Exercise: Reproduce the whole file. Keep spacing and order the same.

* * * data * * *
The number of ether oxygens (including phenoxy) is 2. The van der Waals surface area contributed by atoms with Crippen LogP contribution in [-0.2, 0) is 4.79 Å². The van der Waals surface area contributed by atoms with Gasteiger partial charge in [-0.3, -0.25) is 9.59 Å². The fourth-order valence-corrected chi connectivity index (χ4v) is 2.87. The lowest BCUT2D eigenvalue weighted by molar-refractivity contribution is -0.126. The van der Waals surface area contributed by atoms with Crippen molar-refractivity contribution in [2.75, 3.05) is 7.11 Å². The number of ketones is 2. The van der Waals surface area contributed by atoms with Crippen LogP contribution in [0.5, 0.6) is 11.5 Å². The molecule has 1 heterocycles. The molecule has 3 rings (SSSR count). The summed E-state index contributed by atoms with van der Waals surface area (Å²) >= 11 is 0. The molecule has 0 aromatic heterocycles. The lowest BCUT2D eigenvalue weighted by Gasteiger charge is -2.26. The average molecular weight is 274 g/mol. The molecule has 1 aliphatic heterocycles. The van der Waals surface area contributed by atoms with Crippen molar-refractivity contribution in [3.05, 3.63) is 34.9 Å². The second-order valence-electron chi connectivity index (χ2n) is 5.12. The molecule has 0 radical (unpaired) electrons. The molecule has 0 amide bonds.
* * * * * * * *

The number of ether oxygens (including phenoxy) is 2. The van der Waals surface area contributed by atoms with Crippen LogP contribution in [-0.2, 0) is 4.79 Å². The van der Waals surface area contributed by atoms with Gasteiger partial charge in [-0.3, -0.25) is 9.59 Å². The fourth-order valence-corrected chi connectivity index (χ4v) is 2.87. The lowest BCUT2D eigenvalue weighted by molar-refractivity contribution is -0.126. The van der Waals surface area contributed by atoms with Crippen molar-refractivity contribution in [2.75, 3.05) is 7.11 Å². The number of ketones is 2. The van der Waals surface area contributed by atoms with Crippen LogP contribution in [0.5, 0.6) is 11.5 Å². The molecule has 1 heterocycles. The molecule has 3 rings (SSSR count). The summed E-state index contributed by atoms with van der Waals surface area (Å²) >= 11 is 0. The molecule has 0 aromatic heterocycles. The lowest BCUT2D eigenvalue weighted by Gasteiger charge is -2.26. The average molecular weight is 274 g/mol. The molecule has 1 aliphatic heterocycles. The van der Waals surface area contributed by atoms with Crippen molar-refractivity contribution in [3.05, 3.63) is 34.9 Å². The second-order valence-electron chi connectivity index (χ2n) is 5.12. The molecule has 0 radical (unpaired) electrons. The molecule has 0 amide bonds.